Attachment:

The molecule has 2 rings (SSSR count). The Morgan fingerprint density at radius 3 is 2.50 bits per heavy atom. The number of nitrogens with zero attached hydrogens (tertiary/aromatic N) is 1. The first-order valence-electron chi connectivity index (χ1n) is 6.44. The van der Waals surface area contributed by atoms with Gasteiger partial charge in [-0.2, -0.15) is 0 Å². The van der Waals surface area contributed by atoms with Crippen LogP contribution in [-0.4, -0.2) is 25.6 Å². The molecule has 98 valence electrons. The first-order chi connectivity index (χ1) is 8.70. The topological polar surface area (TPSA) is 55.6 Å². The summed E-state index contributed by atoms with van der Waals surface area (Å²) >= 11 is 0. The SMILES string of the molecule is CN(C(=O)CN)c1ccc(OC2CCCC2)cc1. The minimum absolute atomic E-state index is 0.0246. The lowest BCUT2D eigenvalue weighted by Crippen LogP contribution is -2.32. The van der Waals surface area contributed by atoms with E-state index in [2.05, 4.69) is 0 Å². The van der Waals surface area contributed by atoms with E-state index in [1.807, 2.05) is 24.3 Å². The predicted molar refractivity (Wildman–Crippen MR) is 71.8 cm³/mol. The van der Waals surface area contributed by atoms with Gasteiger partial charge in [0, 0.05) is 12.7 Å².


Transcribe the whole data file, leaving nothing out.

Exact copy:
The molecule has 2 rings (SSSR count). The Morgan fingerprint density at radius 3 is 2.50 bits per heavy atom. The number of nitrogens with zero attached hydrogens (tertiary/aromatic N) is 1. The first-order valence-electron chi connectivity index (χ1n) is 6.44. The van der Waals surface area contributed by atoms with Gasteiger partial charge in [-0.2, -0.15) is 0 Å². The van der Waals surface area contributed by atoms with Crippen LogP contribution in [-0.4, -0.2) is 25.6 Å². The molecule has 98 valence electrons. The first-order chi connectivity index (χ1) is 8.70. The topological polar surface area (TPSA) is 55.6 Å². The summed E-state index contributed by atoms with van der Waals surface area (Å²) >= 11 is 0. The SMILES string of the molecule is CN(C(=O)CN)c1ccc(OC2CCCC2)cc1. The minimum absolute atomic E-state index is 0.0246. The lowest BCUT2D eigenvalue weighted by Crippen LogP contribution is -2.32. The van der Waals surface area contributed by atoms with E-state index in [2.05, 4.69) is 0 Å². The van der Waals surface area contributed by atoms with E-state index in [1.807, 2.05) is 24.3 Å². The predicted molar refractivity (Wildman–Crippen MR) is 71.8 cm³/mol. The van der Waals surface area contributed by atoms with Gasteiger partial charge in [0, 0.05) is 12.7 Å².